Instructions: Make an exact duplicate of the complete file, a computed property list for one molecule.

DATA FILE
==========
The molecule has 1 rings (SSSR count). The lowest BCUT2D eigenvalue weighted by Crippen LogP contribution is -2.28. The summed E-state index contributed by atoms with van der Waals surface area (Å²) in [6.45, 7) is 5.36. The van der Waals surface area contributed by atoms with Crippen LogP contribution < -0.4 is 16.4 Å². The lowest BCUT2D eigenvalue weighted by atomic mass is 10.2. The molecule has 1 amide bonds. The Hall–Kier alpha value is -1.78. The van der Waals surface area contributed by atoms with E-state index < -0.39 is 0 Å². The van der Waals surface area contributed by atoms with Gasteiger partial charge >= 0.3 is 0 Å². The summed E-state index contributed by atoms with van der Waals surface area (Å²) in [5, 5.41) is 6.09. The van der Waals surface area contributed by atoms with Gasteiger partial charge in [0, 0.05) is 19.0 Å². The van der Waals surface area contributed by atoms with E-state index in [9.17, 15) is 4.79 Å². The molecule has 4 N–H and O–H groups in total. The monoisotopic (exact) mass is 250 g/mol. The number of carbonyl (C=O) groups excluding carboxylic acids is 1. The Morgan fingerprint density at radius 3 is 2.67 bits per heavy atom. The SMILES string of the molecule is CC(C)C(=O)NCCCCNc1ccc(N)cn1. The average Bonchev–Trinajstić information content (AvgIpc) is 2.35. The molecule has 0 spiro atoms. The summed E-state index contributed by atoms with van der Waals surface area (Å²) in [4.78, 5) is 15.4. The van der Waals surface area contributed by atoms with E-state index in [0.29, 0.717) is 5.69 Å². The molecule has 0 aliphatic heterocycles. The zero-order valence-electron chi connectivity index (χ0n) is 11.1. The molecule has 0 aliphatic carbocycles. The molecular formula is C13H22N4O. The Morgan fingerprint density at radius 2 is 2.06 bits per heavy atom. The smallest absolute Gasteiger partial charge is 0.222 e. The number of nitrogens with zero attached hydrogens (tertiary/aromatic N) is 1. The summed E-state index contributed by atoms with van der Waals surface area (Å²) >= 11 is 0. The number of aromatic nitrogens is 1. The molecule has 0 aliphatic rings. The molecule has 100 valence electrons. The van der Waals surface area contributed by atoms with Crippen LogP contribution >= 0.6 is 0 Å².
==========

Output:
The molecule has 1 rings (SSSR count). The lowest BCUT2D eigenvalue weighted by Crippen LogP contribution is -2.28. The summed E-state index contributed by atoms with van der Waals surface area (Å²) in [6.45, 7) is 5.36. The van der Waals surface area contributed by atoms with Crippen LogP contribution < -0.4 is 16.4 Å². The lowest BCUT2D eigenvalue weighted by atomic mass is 10.2. The molecule has 1 amide bonds. The Hall–Kier alpha value is -1.78. The van der Waals surface area contributed by atoms with E-state index < -0.39 is 0 Å². The van der Waals surface area contributed by atoms with Gasteiger partial charge >= 0.3 is 0 Å². The summed E-state index contributed by atoms with van der Waals surface area (Å²) in [5, 5.41) is 6.09. The van der Waals surface area contributed by atoms with Gasteiger partial charge in [0, 0.05) is 19.0 Å². The van der Waals surface area contributed by atoms with E-state index in [9.17, 15) is 4.79 Å². The molecule has 4 N–H and O–H groups in total. The monoisotopic (exact) mass is 250 g/mol. The number of carbonyl (C=O) groups excluding carboxylic acids is 1. The Morgan fingerprint density at radius 3 is 2.67 bits per heavy atom. The SMILES string of the molecule is CC(C)C(=O)NCCCCNc1ccc(N)cn1. The average Bonchev–Trinajstić information content (AvgIpc) is 2.35. The molecule has 0 spiro atoms. The summed E-state index contributed by atoms with van der Waals surface area (Å²) in [4.78, 5) is 15.4. The van der Waals surface area contributed by atoms with E-state index in [0.29, 0.717) is 5.69 Å². The molecule has 0 aliphatic heterocycles. The zero-order valence-electron chi connectivity index (χ0n) is 11.1. The molecule has 0 aliphatic carbocycles. The molecular formula is C13H22N4O. The Morgan fingerprint density at radius 2 is 2.06 bits per heavy atom. The smallest absolute Gasteiger partial charge is 0.222 e. The number of nitrogens with zero attached hydrogens (tertiary/aromatic N) is 1. The summed E-state index contributed by atoms with van der Waals surface area (Å²) >= 11 is 0. The number of aromatic nitrogens is 1. The molecule has 0 aliphatic rings. The molecule has 100 valence electrons. The van der Waals surface area contributed by atoms with Crippen LogP contribution >= 0.6 is 0 Å².